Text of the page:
As complicated as actuarial science is, insurance can be written because insurance is specific. Risk management is not specific: it is systemic.
This post is a first in a series I will be exchanging with Ohad Samet (ok, second, he’s a much quicker blogger than I am), one of my esteemed colleagues in Paypal Risk, and the mastermind behind the Fraud Backstage blog. Read Ohad’s article here.
Despite best efforts to protect systems and assets using a defense-in-depth approach, many layers of controls are defeated simply by exploiting access granted to users. Thus the industry is trying to determine not only how we protect our platforms from external threats, but also how we keep user accounts from being attacked. User credentials being the “keys” (haha) guarding valuable access to both user accounts and to our platfoms, a popular topic among the security-minded these days center around alternatives to standard authentication methods. Typically, the discussion centers not around how an enterprise secures its own assets and users, but about arming consumers who come and go across ISPs, search sites, online banking, social networks…and are are vulnerable to identity theft and privacy invasions wherever they roam.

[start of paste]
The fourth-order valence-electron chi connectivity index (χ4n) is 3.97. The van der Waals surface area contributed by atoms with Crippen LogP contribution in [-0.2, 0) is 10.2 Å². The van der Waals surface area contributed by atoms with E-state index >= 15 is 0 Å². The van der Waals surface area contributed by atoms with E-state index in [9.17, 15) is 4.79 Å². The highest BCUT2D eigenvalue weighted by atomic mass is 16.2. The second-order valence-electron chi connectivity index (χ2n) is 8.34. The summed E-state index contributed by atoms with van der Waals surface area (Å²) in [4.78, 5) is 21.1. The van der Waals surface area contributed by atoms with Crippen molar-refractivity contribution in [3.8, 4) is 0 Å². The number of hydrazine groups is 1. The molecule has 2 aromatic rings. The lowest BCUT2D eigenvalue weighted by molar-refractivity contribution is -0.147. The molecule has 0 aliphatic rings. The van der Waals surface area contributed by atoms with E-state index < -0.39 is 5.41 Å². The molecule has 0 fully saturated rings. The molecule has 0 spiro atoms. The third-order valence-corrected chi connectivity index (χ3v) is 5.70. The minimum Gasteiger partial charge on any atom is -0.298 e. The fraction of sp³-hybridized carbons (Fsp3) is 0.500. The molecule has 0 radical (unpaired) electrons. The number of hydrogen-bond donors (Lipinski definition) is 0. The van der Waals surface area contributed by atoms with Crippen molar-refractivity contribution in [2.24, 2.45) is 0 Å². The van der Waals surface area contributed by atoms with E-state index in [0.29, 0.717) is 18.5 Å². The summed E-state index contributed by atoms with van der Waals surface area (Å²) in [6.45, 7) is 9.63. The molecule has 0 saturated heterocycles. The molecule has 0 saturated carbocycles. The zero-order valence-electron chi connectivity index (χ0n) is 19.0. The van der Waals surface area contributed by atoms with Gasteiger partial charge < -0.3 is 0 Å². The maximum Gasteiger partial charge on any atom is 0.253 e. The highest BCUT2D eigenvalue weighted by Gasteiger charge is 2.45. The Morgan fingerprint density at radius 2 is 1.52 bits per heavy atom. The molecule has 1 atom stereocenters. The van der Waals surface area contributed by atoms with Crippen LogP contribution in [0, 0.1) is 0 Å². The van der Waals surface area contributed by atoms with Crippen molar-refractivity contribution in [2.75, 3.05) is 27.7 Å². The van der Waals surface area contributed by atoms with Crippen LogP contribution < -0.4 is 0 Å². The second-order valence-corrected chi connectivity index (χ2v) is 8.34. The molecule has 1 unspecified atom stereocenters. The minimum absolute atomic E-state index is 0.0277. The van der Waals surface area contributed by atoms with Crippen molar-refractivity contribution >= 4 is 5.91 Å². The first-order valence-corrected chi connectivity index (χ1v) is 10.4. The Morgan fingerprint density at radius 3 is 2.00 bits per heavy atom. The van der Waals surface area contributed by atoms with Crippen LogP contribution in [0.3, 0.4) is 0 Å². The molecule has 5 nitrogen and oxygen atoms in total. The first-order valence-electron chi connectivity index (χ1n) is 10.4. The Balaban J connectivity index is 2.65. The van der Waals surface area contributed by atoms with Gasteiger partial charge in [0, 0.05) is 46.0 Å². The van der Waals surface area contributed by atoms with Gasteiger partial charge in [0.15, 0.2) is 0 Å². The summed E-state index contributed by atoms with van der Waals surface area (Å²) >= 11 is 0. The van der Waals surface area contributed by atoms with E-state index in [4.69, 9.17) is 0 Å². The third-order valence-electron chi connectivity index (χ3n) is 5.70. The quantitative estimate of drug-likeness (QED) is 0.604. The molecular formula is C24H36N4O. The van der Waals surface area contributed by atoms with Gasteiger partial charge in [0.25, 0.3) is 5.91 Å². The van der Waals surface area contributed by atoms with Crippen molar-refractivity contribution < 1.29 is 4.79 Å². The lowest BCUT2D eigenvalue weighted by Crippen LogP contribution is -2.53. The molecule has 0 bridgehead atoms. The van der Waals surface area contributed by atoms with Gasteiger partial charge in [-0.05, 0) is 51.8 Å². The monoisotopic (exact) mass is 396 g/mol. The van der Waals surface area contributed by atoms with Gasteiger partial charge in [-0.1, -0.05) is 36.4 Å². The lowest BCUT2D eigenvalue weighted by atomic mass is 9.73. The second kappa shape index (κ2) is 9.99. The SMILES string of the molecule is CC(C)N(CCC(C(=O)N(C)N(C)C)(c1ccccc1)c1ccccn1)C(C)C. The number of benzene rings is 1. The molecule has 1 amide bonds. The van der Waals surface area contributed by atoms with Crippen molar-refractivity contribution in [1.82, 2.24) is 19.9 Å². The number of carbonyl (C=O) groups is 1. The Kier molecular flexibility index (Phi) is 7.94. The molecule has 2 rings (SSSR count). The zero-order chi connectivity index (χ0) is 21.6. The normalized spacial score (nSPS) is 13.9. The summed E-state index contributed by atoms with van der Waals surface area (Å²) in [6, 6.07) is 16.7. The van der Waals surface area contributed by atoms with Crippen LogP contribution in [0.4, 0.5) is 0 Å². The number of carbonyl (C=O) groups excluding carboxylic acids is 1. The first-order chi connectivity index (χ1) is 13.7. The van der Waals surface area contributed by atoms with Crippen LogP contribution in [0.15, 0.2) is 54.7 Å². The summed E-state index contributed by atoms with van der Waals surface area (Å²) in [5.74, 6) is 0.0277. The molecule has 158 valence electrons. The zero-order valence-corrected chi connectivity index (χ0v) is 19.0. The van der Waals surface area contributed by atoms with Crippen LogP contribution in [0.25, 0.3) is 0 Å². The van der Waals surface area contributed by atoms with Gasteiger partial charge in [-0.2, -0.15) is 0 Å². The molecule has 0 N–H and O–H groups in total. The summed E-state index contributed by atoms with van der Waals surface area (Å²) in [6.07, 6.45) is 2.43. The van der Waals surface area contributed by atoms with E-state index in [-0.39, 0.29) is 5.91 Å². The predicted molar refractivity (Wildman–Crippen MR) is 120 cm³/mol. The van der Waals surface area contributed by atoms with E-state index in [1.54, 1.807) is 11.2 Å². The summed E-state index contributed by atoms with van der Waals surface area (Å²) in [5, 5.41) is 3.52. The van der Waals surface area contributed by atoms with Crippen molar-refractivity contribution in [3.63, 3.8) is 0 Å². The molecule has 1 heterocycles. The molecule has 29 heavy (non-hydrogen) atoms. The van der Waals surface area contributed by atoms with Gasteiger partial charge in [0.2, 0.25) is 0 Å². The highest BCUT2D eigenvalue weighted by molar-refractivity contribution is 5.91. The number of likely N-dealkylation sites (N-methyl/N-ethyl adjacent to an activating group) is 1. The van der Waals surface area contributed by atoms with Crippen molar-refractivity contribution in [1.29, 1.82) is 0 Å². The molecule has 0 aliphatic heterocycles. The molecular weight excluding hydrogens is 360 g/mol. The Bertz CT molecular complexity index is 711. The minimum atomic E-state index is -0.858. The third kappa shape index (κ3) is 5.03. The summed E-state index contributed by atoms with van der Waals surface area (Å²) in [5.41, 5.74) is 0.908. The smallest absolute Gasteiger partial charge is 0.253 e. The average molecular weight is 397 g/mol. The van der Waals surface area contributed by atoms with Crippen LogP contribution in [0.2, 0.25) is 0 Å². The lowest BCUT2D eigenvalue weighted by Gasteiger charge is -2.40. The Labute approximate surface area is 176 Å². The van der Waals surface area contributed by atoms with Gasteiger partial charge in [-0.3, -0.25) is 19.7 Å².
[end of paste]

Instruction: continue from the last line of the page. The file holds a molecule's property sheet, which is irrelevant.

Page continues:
How many information security professionals does it take to keep a secret?
While there are a number of alternatives out there, focusing on authentication as if it’s a silver bullet misses the point. When we assume that keeping our users secure means protecting (only, or above all other things) the shared secret between us, it leaves us over-reliant on simple access control (the fortress mentality) when as an industry we already know that coordinating layers of protection working together is a more effective model for managing risk. To clarify our exposure to this single point of failure, let’s consider:
1) How much exposed (public, or near-public) data is needed to carry out reserved (private) activities? Meaning, how much does a masquerader need to know that is private to approximate an identity?
– and –
2) How does our risk model change if we assume all credentials have been compromised?
Shall We Play a Game…of Twenty Questions?
Really all this nonsense started when we started teaching users to use “items that identify us” as “items that authenticate us”. Two examples, SSN and credit card numbers. SSN we know has been used by employers, banks, credit reporting agencies…as well as for its original purpose, to identify participation in social security (this legislation being considered in Georgia may limit use of SSN and DOB as *usernames* or *identifiers*, although it is silent on using SSN/DOB to verify/authenticate identity).